You didn’t think I was done covering app updates in iOS and iPadOS 14, did you? Let’s take a look at what else is new in Apple’s apps this year.
Apple’s browser is having a relatively quiet year on iOS and iPadOS. The same can’t be said about the Mac version, but on iPhone and iPad this release is focused on performance, privacy, and translations.37
Privacy was a big focus for Apple this year, with different areas of both iOS and iPadOS receiving new privacy-related controls for users and APIs for developers, which we previously detailed here. Safari has joined the list of privacy-based enhancements with the Privacy Report, a new feature of the browser’s address bar menu (the one with the ‘aA’ button) that shows you all the cross-site trackers that are being blocked by Intelligent Tracking Prevention.
The Privacy Report starts by showing you how many trackers were prevented from profiling you via on-device machine learning over the past 30 days, the percentage of visited websites that contacted cross-site trackers, and the most contacted tracker from all visited websites. Below this section, you’ll find a breakdown of trackers by website, so you can see which trackers were contacted by any given domain, or by tracker, so you can see what the most “popular” ones are. I try not to obsess over these details: I’m glad Intelligent Tracking Prevention is working, and I also use Content Blockers to make the modern web a more livable experience that doesn’t throw popups in my face every few seconds; but I never found myself actively seeking data from the Privacy Report to get more information on trackers. I’m sure someone out there will care that this data is surfaced now; personally, I trusted Apple was doing the right thing here before, and I didn’t really need a privacy report to confirm the data myself.
Perhaps the most important user-facing addition to Safari this year is a new native translation mode for webpages, currently in beta and available for seven languages: English, Spanish, Chinese, French, German, Russian, and Brazilian Portuguese. Here’s how this works: using on-device machine learning, Safari determines whether the webpage you’re on is in one of those languages; if it is (and if the language isn’t your system default already), you’ll see a new Translate icon pop up on the left side of the address bar, where the ‘aA’ button usually is. At this point, if you tap the translate button, the webpage will be sent to Apple’s servers for translation; this process does not happen on-device, but Apple says the contents of the webpage will be deleted from their servers after the translation is complete. On your end, all you need to do is a wait a couple seconds for the webpage to update with a full-page, inline translation.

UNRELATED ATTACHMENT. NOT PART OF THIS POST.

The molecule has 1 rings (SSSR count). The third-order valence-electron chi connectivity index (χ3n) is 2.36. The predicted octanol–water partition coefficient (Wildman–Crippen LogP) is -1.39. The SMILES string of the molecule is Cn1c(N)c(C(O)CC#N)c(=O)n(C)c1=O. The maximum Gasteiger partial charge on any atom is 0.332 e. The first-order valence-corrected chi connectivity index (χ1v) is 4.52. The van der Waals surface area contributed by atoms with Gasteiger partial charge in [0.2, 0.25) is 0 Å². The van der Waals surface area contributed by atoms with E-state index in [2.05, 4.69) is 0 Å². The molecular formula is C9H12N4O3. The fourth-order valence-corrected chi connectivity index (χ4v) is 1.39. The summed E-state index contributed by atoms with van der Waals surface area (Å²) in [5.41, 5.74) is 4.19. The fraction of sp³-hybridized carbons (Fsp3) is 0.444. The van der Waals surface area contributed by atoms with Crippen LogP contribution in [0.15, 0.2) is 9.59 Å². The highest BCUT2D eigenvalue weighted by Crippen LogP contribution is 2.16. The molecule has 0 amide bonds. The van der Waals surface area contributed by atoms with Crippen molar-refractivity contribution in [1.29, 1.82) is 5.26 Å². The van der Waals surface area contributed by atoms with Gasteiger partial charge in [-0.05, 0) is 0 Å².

I don’t speak any of the supported languages fluently, but I sort of know my way around Spanish and can get the basic gist of a story if I’m reading a Spanish news story. To me, translations seem good enough – in line with the Translate app and Chrome’s existing translation mode. In pure Apple fashion, Safari’s new translation is elegant and unobtrusive: no toolbars, no extra menus, just a single icon in the address bar. Safari automatically continues to translate if you navigate to another webpage on the same domain, and it only stops if you navigate to a different domain or if it detects a webpage in a different language. You can revert to the original webpage at any time by clicking the translate icon in the address bar.
Alas, there are no changes to Safari Reading List this year. Then again, this has been the case for the last few years. At what point do I just give up all hope?
There isn’t much to observe in terms of new features in Apple’s file manager this year.
Files has gained an updated toolbar with a pull-down menu (previously discussed in the Design and iPad chapters), which helps in surfacing view and sorting options that used to be hidden behind a gesture. On iPad, grid view is denser, taking better advantage of the tablet’s larger screen to display more items at once. This is among my favorite tweaks of iPadOS 14; I’m using grid view more often than column view now, and, although I wish the grid’s density was configurable with a slider like on macOS, I like how it provides me with a bird’s eye view of all files in a folder.